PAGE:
Developing a Multilingual Questionnaire and Surname List to Sample Utah Pacific Islanders
ABSTRACT : Analyses of Utah vital records indicated that Utah Pacific Islanders had unique health problems that merited further investigation through a behavioral survey. However, statewide surveys did not reach a large enough sample of Pacific Islanders and were not administered in Samoan or Tongan.
: The authors sought to complete a surveillance study of Utah Pacific Islanders.
: The authors created a surname list on the basis of names of parents who identified themselves as Pacific Islanders on Utah birth certificates. A questionnaire was developed with input of local Pacific Islanders and administered in English, Samoan, and Tongan.
: We interviewed 605 adult Utah Pacific Islanders.
: The Utah Pacific Islander Survey (UPIS) generated estimates of health status among Utah Pacific Islanders with smaller confidence intervals than those derived from the Utah Behavioral Risk Factor Surveillance System (BRFSS), even when combining 6 years of BRFSS data. Standard errors were less than half the value of the BRFSS estimates in all cases. The UPIS estimated higher rates than the BRFSS for Pacific Islander diabetes, obesity, and male arthritis. Respondents interviewed in Samoan or Tongan had higher rates of diabetes, obesity, and high blood pressure.
: The UPIS identified significant health disparities among the Utah Pacific Islander population that warrant public health intervention, such as high rates of obesity, diabetes, and high blood pressure and low rates of preventive screening. The UPIS estimates of Utah Pacific Islander health status are more precise than those acquired by the BRFSS, establishing strong baseline data that can be used to measure the success of interventions targeting these disparities.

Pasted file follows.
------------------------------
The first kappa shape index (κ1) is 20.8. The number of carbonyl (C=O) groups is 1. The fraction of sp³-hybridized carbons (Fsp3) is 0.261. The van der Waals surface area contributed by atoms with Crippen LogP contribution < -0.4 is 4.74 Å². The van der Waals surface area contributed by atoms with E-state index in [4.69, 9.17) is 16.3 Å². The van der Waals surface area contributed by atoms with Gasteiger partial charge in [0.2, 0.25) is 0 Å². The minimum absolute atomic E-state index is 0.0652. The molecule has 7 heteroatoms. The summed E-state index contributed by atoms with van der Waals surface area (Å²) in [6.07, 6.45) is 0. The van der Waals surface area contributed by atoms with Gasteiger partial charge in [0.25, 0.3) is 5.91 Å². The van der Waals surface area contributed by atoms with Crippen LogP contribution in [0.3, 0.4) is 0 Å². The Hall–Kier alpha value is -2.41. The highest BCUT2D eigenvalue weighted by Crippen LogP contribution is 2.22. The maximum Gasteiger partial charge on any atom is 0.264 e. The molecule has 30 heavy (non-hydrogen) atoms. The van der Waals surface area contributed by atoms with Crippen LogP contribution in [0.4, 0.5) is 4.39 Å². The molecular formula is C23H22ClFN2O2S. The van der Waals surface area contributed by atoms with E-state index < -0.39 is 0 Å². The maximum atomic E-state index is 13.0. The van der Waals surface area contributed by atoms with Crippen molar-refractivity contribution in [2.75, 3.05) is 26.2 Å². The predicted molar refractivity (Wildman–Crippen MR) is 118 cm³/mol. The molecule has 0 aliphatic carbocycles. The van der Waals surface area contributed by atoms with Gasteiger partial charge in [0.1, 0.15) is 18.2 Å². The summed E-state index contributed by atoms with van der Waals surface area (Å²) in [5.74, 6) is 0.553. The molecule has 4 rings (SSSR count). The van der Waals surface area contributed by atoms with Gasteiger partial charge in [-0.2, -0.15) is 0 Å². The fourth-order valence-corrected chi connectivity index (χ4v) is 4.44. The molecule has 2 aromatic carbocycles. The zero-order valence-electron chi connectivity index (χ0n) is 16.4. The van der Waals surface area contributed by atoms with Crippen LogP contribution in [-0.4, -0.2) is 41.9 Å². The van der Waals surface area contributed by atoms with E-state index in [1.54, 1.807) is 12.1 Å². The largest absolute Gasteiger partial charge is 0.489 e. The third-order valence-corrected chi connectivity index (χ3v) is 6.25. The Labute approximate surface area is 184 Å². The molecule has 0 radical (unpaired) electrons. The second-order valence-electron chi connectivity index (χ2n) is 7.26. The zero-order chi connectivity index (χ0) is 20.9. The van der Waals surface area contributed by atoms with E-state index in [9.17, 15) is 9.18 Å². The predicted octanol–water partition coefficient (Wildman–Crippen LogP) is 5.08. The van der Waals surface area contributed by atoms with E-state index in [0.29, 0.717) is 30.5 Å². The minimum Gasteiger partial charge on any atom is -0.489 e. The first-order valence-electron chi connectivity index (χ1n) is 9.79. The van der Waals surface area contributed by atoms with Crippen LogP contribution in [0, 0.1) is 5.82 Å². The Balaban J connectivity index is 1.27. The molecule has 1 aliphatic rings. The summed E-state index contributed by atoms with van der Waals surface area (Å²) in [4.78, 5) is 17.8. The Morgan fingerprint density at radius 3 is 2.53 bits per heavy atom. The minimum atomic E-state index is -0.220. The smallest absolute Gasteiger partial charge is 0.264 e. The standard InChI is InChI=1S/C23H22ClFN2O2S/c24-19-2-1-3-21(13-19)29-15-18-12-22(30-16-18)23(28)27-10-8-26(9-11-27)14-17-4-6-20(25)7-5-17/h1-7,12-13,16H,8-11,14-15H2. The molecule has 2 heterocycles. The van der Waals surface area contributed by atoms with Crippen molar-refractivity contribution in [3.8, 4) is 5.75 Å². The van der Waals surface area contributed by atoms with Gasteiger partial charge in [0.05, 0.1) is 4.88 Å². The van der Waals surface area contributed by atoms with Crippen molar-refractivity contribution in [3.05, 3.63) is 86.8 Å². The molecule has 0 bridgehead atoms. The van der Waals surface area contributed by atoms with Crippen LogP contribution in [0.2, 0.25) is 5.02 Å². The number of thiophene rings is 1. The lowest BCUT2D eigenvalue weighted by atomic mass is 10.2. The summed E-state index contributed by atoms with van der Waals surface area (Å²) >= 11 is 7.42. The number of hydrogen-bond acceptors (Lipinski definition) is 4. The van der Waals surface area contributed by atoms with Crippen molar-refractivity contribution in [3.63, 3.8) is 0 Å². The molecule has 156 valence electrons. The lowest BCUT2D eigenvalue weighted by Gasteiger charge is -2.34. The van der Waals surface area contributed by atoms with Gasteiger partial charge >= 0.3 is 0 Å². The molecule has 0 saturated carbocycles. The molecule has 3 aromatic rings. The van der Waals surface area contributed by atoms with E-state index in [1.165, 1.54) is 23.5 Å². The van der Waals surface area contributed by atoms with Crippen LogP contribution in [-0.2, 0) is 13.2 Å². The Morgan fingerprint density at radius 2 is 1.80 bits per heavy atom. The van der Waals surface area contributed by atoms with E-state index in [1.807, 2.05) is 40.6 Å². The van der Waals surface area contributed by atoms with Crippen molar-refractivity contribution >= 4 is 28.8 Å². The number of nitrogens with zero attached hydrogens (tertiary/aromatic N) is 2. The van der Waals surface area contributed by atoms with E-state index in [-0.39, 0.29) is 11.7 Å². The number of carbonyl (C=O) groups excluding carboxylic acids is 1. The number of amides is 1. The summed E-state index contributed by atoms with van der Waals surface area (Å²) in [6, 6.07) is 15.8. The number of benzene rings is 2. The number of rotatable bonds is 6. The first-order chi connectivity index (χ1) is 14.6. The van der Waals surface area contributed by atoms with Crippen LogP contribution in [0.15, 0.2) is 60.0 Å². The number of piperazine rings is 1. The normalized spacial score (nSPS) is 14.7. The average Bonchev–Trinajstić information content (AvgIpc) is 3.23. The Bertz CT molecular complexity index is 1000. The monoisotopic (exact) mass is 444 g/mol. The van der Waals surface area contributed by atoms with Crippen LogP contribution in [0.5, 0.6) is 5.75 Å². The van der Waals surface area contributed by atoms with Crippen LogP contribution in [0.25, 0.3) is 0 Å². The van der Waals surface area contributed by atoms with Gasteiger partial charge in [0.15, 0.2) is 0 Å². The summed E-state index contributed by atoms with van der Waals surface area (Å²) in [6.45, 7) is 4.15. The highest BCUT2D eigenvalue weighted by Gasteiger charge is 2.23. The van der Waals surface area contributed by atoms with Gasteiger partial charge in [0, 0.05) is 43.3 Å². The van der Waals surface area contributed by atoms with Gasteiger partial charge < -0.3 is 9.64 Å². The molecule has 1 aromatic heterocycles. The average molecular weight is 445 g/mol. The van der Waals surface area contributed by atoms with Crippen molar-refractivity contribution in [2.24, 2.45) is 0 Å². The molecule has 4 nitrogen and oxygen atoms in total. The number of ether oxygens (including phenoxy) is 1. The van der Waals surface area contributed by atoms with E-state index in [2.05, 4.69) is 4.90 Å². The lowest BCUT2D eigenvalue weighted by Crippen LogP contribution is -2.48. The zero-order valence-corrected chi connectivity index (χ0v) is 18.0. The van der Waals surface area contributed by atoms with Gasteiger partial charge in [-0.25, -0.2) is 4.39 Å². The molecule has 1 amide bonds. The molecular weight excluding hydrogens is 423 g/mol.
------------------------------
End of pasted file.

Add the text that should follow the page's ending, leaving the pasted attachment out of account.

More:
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ABSTRACT: This paper introduces a method for estimating the size of the Korean American population in communities in the United States. Since about 22 percent of Korean Americans have the surname Kim and the telephone subscription/listing rate for Korean Americans is extremely high, a fairly simple equation for such estimation can be constructed. The number of Kims listed in the published telephone directory for a community, the mean size of the Kim households, the residence telephone subscription/listing rate, and the proportion of Kims are the factors included in the equation. A specific value for each of the factors has been derived from various "unobtrusive" and nongovernmental sources. Only insignificant differences have been found between estimates made using this method and the enumeration figures from the 1980 census for the Korean American population in the New York metropolitan area and Los Angeles and Orange counties. It appears that the equation is effective in estimating the size of the Korean American population in a community and could be a useful instrument in evaluating the accuracy of the 1980 Census enumeration of Korean Americans. The paper also describes the potential utility of Kims listed in published telephone directories as a sampling frame of Korean Americans in the United States. The ideas and procedures presented here can be extended to other ethnic populations with unique surnames, such as Nguyen for the Vietnamese American population and those starting with "Yama" . . . for the Japanese American population.Demography 09/1984; 21(3):347-60. DOI:10.2307/2061164 · 1.93 Impact Factor